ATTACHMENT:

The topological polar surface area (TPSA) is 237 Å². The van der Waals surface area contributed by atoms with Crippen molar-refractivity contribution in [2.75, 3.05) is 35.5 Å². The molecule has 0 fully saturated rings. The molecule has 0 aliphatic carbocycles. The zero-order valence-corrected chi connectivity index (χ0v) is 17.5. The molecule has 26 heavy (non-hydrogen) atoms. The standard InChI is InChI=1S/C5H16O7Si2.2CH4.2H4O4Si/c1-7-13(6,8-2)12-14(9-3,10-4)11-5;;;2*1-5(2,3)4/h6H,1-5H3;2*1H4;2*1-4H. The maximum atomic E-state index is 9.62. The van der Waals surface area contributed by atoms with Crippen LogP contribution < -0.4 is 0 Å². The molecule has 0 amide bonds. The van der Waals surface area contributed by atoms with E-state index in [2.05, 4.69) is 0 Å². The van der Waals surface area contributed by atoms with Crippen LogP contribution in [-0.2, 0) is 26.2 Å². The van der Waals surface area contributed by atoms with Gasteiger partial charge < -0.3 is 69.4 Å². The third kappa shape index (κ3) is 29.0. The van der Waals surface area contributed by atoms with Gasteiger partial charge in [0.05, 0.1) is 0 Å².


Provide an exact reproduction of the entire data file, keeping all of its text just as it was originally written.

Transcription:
The topological polar surface area (TPSA) is 237 Å². The van der Waals surface area contributed by atoms with Crippen molar-refractivity contribution in [2.75, 3.05) is 35.5 Å². The molecule has 0 fully saturated rings. The molecule has 0 aliphatic carbocycles. The zero-order valence-corrected chi connectivity index (χ0v) is 17.5. The molecule has 26 heavy (non-hydrogen) atoms. The standard InChI is InChI=1S/C5H16O7Si2.2CH4.2H4O4Si/c1-7-13(6,8-2)12-14(9-3,10-4)11-5;;;2*1-5(2,3)4/h6H,1-5H3;2*1H4;2*1-4H. The maximum atomic E-state index is 9.62. The van der Waals surface area contributed by atoms with Crippen LogP contribution < -0.4 is 0 Å². The molecule has 0 amide bonds. The van der Waals surface area contributed by atoms with E-state index in [2.05, 4.69) is 0 Å². The van der Waals surface area contributed by atoms with Crippen LogP contribution in [-0.2, 0) is 26.2 Å². The van der Waals surface area contributed by atoms with Gasteiger partial charge < -0.3 is 69.4 Å². The third kappa shape index (κ3) is 29.0. The van der Waals surface area contributed by atoms with Gasteiger partial charge in [0.05, 0.1) is 0 Å².